When only money matters, unending greed becomes the only virtue. When that virtue defines corporate values and culture for over four decades, the behavior becomes the norm. Jeff Bezos is a man who’s company put tens of thousands of stakeholder mom and pop shops out of business. When he says he supports the new stakeholder model, I have my doubt about corporate America being in touch with the stakeholder. If my work with evolutionary values over the last two decades tells me anything, it’s this: corporate America has become the habitual criminal in the court of public opinion, and with all it’s arrogance and desperation it’s asking us to believe that it’s ready to voluntarily go on the straight and narrow path. What it hasn’t noticed is that the judge and jury have changed. The pendulum is swinging the other way. It’s empowered by a culture with higher values and a new breed of politicians who see the deep damage that Milton Friedman has caused to the cultural fabric of America and the world.






Spiral Dynamics and MEMEnomics in Collaboration to Design the Next Global Financial Architecture 

Dr. Don E. Beck and I will be keynote speakers at the 75th Anniversary of the Bretton Woods Financial Conference this July which is taking place at the same center that held the original conference that changed the world. This invitation came about as the organizers of the conference, under the leadership of the late Bernard Lietaer, the co-designer of the Euro, studied my book MEMEnomics. The group then decided to gain a deeper understanding of Spiral Dynamics by studying Dr. Beck’s original book on the theory.  I was fortunate enough to meet Bernard in Boulder, CO in the mid 2000’s when he attended an event led by Dr. Beck. Then as fate would have it, we met again in 2013 in New York as we shared the same media publicist that was promoting our respective books.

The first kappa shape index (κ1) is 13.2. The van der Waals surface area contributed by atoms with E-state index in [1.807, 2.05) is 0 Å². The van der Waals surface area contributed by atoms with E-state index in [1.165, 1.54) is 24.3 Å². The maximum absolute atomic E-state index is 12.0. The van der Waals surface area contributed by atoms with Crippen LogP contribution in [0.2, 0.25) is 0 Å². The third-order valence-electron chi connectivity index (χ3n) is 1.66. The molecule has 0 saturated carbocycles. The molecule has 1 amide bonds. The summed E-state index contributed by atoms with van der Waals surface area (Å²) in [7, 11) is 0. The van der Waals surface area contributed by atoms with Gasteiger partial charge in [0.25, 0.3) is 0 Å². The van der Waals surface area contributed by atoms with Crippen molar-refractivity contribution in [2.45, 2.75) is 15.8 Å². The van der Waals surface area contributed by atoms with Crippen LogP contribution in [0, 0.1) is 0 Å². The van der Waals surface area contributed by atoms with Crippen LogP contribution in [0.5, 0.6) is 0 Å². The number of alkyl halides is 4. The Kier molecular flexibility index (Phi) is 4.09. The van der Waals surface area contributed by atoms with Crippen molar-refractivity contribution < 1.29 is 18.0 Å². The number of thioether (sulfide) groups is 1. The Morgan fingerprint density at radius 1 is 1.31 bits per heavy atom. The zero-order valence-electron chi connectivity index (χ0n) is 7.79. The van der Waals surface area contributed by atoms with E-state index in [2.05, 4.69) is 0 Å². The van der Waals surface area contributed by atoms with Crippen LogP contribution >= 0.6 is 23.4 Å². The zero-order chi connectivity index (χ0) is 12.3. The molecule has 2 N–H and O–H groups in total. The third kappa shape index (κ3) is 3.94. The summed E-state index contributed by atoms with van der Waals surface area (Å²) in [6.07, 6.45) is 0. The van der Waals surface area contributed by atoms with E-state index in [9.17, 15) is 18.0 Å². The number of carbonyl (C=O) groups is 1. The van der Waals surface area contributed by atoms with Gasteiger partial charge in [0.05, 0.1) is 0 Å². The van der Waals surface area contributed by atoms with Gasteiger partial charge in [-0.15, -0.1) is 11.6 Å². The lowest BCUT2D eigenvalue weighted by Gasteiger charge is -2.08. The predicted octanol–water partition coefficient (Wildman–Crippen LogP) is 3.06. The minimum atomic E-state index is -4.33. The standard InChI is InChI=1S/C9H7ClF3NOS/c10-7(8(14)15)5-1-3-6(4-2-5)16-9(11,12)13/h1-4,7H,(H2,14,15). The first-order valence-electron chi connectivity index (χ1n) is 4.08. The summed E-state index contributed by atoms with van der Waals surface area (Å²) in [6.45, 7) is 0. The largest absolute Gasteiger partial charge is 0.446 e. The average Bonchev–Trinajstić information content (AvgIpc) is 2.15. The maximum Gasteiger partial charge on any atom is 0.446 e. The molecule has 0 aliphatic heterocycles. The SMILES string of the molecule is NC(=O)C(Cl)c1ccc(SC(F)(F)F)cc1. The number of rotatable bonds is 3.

The theme of the upcoming conference is Economics at the intersection of Humanity, Technology, Ecology, Governance and Markets. Dr. Beck and I will be the opening speakers on the second full day of this In-conversation-with conference format. The organizers would like our opening (in their words) to be a showcase of Spiral Dynamic to prime participants to start thinking differently about economic systems.